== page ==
Mid-life to late career stage
According to a study in the Harvard Business Review Guide to Changing Your Career, job satisfaction deteriorates in midlife which also correlates to a decline in general life satisfaction.
Author of The Happiness Curve: Why Life Gets Better After Midlife, Jonathan Rauch, says this forms a U-shaped curve of life satisfaction where younger people are more satisfied with life generally, then there is a dip around midlife, which then rises again towards older age.
Life satisfaction falls in our 20’s and 30’s, then hits a trough in our late 40’s, before increasing upward again from our early to mid 50’s.
This downturn, according to Jonathan Rauch, is a natural stage of life – and an essential one. By shifting priorities away from competition and toward compassion, you can equip yourself with new tools of wisdom and gratitude to head positively into your later years.
A mid-career changer should therefore be aware of the stage in their life where dissatisfaction with their career may be due to overall life dissatisfaction, and therefore try not to confuse the two, thereby making a rash decision to move on.
The reasons given for job-change in mid-career are:
- A change in personal values and therefore a misalignment between the current employer’s values
- The job or culture has changed so much that it no longer provides the appropriate rewards that is used to
- A developmental crisis occurs which makes the employee question whether what they are doing is no longer meaningful or fulfilling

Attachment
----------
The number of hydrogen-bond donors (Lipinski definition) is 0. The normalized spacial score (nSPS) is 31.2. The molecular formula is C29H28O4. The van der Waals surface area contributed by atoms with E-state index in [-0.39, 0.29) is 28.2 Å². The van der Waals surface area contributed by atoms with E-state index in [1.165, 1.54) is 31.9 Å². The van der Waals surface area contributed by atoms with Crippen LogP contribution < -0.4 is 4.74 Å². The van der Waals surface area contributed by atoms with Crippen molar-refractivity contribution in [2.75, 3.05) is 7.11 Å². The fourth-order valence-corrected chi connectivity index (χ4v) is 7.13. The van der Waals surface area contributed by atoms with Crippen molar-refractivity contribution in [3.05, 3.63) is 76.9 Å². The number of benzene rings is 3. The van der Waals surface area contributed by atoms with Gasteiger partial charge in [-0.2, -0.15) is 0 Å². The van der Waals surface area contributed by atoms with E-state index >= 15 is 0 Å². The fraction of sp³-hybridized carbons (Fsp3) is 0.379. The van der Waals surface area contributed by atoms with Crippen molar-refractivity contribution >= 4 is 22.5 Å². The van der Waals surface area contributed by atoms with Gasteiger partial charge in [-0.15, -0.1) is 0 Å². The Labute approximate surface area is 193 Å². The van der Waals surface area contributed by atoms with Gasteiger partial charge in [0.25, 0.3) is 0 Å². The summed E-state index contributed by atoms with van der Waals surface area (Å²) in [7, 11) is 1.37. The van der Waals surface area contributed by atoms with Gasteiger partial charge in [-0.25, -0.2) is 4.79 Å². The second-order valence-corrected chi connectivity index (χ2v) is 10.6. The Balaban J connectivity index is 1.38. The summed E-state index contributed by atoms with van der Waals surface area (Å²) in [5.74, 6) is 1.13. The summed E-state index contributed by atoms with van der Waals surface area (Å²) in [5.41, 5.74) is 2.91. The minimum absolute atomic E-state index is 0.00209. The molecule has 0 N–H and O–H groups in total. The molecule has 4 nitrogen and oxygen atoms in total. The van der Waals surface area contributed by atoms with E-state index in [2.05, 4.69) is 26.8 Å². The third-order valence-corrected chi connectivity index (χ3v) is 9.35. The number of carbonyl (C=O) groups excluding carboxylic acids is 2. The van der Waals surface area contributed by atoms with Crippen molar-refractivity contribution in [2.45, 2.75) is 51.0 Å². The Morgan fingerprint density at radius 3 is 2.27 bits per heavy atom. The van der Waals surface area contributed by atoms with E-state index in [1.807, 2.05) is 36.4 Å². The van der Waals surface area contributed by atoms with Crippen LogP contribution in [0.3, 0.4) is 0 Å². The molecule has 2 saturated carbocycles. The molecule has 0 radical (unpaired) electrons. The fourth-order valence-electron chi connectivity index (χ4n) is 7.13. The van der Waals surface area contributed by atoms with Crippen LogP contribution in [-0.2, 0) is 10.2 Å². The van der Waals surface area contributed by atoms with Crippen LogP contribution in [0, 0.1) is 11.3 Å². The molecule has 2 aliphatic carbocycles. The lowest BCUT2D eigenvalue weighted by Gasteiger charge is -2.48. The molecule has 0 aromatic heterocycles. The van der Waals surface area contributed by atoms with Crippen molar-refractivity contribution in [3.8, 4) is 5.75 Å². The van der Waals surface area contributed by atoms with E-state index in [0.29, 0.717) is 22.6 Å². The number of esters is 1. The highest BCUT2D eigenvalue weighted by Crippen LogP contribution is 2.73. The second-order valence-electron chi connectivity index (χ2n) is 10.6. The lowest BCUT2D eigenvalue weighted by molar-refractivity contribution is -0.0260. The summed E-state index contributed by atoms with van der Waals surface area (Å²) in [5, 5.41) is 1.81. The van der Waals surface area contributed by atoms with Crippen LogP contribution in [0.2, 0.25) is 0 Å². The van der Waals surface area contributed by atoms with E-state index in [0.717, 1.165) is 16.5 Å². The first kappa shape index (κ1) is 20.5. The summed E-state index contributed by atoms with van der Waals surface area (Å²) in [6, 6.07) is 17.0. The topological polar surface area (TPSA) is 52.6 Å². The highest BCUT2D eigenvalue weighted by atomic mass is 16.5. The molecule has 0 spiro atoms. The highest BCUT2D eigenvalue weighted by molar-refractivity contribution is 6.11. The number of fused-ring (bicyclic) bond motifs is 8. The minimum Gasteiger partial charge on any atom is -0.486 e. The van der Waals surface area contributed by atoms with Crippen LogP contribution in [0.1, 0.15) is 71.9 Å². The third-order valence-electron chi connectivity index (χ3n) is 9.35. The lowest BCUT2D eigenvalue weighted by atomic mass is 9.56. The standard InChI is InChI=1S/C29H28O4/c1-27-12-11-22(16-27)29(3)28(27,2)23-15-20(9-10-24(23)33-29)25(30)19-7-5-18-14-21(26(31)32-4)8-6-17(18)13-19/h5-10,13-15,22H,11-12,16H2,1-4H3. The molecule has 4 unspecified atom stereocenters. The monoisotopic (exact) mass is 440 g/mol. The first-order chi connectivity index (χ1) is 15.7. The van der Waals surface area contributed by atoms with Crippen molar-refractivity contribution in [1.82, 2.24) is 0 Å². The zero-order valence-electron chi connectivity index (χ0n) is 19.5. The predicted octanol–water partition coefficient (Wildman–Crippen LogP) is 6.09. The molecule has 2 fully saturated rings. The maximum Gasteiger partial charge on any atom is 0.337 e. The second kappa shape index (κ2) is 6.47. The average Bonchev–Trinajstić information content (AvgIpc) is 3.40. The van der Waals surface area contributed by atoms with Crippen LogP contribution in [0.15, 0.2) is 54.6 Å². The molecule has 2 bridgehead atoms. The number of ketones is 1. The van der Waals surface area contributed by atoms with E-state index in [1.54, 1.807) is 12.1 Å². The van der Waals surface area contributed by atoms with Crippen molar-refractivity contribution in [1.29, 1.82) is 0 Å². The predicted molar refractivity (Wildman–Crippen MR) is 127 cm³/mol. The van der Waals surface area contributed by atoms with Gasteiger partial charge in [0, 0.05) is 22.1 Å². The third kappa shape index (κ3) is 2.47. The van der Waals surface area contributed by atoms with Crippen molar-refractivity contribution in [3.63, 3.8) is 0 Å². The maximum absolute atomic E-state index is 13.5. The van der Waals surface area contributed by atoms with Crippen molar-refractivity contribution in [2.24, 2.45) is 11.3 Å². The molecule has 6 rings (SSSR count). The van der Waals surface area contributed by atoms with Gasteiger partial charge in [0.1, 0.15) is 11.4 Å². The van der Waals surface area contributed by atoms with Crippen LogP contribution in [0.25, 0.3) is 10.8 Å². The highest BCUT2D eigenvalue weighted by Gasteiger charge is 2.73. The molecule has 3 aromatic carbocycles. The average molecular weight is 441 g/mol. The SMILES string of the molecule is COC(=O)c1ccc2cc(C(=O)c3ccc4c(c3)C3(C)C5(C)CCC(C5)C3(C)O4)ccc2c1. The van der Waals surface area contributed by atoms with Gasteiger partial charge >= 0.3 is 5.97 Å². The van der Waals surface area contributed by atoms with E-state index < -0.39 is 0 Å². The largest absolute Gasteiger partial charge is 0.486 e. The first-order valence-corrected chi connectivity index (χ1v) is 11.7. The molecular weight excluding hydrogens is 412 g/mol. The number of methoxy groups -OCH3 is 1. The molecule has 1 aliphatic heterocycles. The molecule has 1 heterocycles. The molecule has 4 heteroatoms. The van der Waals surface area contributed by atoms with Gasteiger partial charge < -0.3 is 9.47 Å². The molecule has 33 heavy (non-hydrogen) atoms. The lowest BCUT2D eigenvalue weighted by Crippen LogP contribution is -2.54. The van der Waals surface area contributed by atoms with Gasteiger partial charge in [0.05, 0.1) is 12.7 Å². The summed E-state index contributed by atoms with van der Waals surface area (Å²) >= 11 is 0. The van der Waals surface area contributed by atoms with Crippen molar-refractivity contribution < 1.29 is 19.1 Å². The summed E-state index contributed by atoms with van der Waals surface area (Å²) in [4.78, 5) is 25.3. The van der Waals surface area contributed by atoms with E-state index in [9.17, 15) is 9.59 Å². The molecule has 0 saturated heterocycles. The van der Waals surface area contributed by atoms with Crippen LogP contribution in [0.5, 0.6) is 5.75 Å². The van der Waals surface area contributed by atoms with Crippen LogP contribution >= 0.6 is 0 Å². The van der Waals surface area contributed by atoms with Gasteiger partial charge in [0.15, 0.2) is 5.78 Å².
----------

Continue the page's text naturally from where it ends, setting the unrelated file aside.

- Wanting to give-back their experiences by moving to a less responsible or less stressful position and/or deciding to take on the role of mentor
- Choosing to do work that provides greater meaning and purpose; as status, money and ambitious competition become less important
Are you job-hopping for the right reasons?
We have been looking at voluntary reasons for moving into a new job or career path. Many have the decision to move forced on them due to a merger, restructure or redundancy. This requires a re-focus of direction or total reinvention of their career or life.
If you decide to stay in your current role, Amy Wrzesniewski, associate professor at Yale School of Management, suggests you could examine job crafting as an alternative to jumping out of your job altogether.
Outlining how you can re-negotiate your tasks, relationships and perceptions of your job, can really help you and your employer to reinvigorate you by making meaningful and lasting changes, without having to leave. You can actually shape your job to suit both parties for the better.
So should you stay or should you go? Make sure you examine all the reasons objectively, and don’t fall into the trap of a knee-jerk reaction to something happening or someone else in your workplace. These are often short-term events.
Instead, have a compass or even a more strategic plan on how to get from where you are to where you want to be. Start with your own personal vision, and get clarity on your own purpose.
My career is still evolving and I’m drawing on the skills and experiences of having worked across different industries in varying economic times.
That in itself, can help you to see a broader perspective and help you to grow by experiencing different cultures, diverse leadership styles, and more importantly, knowing yourself better.